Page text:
Goldsmith RE, Martin CG, Smith CP. Systemic trauma. Journal of trauma & dissociation : the official journal of the International Society for the Study of Dissociation (ISSD) 2014; 15(2).

Goldsmith RE, Chesney SA, Heath NM, Barlow MR. Emotion regulation difficulties mediate associations between betrayal trauma and symptoms of posttraumatic stress, depression, and anxiety. Journal of traumatic stress 2013 Jun; 26(3).

Heath NM, Chesney SA, Gerhart JI, Goldsmith RE, Luborsky JL, Stevens NR, Hobfoll SE. Interpersonal violence, PTSD, and inflammation: potential psychogenic pathways to higher C-reactive protein levels. Cytokine 2013 Aug; 63(2).

Stevens NR, Gerhart J, Goldsmith RE, Heath NM, Chesney SA, Hobfoll SE. Emotion regulation difficulties, low social support, and interpersonal violence mediate the link between childhood abuse and posttraumatic stress symptoms. Behavior therapy 2013 Mar; 44(1).

Goldsmith RE, Freyd JJ, DePrince AP. Betrayal trauma: associations with psychological and physical symptoms in young adults. Journal of interpersonal violence 2012 Feb; 27(3).

Schnur JB, Goldsmith RE. Through her eyes. Journal of clinical oncology : official journal of the American Society of Clinical Oncology 2011 Oct; 29(30).

Goldsmith RE, Jandorf L, Valdimarsdottir H, Amend KL, Stoudt BG, Rini C, Hershman D, Neugut A, Reilly JJ, Tartter PI, Feldman SM, Ambrosone CB, Bovbjerg DH. Traumatic stress symptoms and breast cancer: the role of childhood abuse. Child abuse & neglect 2010 Jun; 34(6).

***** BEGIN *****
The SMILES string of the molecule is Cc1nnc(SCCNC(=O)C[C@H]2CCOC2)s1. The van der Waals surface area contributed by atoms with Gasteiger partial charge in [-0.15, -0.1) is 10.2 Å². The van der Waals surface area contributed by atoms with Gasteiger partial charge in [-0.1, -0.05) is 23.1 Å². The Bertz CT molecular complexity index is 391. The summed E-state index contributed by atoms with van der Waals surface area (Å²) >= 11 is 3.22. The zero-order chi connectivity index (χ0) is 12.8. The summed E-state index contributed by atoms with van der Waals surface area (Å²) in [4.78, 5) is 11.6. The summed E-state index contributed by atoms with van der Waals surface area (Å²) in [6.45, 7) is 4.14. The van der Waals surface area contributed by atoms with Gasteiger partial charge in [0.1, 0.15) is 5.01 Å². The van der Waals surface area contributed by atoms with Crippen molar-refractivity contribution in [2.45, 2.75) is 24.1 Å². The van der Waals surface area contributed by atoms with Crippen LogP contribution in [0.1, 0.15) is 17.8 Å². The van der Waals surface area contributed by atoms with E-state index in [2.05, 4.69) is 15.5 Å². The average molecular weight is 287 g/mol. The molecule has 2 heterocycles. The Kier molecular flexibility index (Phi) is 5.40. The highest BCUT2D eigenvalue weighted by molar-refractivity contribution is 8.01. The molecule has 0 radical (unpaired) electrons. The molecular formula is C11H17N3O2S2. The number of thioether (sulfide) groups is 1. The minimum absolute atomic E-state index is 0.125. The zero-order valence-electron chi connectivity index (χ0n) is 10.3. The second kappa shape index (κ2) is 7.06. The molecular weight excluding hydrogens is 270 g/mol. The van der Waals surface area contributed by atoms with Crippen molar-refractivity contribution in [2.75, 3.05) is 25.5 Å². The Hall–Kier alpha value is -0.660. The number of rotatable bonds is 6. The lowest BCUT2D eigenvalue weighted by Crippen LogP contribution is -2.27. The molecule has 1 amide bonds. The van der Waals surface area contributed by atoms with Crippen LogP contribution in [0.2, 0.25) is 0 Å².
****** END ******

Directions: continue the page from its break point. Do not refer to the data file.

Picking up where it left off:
Cromer LD, Goldsmith RE. Child sexual abuse myths: attitudes, beliefs, and individual differences. Journal of child sexual abuse 2010 Nov; 19(6).

Feygina I, Jost JT, Goldsmith RE. System justification, the denial of global warming, and the possibility of . Personality & social psychology bulletin 2010 Mar; 36(3).

O'Neill SC, Rini C, Goldsmith RE, Valdimarsdottir H, Cohen LH, Schwartz MD. Distress among women receiving uninformative BRCA1/2 results: 12-month outcomes. Psycho-oncology 2009 Oct; 18(10).

Boysan M, Goldsmith RE, Cavuş H, Kayri M, Keskin S. Relations among anxiety, depression, and dissociative symptoms: the influence of abuse subtype. Journal of trauma & dissociation : the official journal of the International Society for the Study of Dissociation (ISSD) 2009; 10(1).

Industry Relationships

Physicians and scientists on the faculty of the Icahn School of Medicine at Mount Sinai often interact with pharmaceutical, device and biotechnology companies to improve patient care, develop new therapies and achieve scientific breakthroughs. In order to promote an ethical and transparent environment for conducting research, providing clinical care and teaching, Mount Sinai requires that salaried faculty inform the School of their relationships with such companies.

Dr.Goldsmith is not currently required to report Industry relationships.

Mount Sinai's faculty policies relating to faculty collaboration with industry are posted on our website. Patients may wish to ask their physician about the activities they perform for companies.

Edit profile in Sinai Central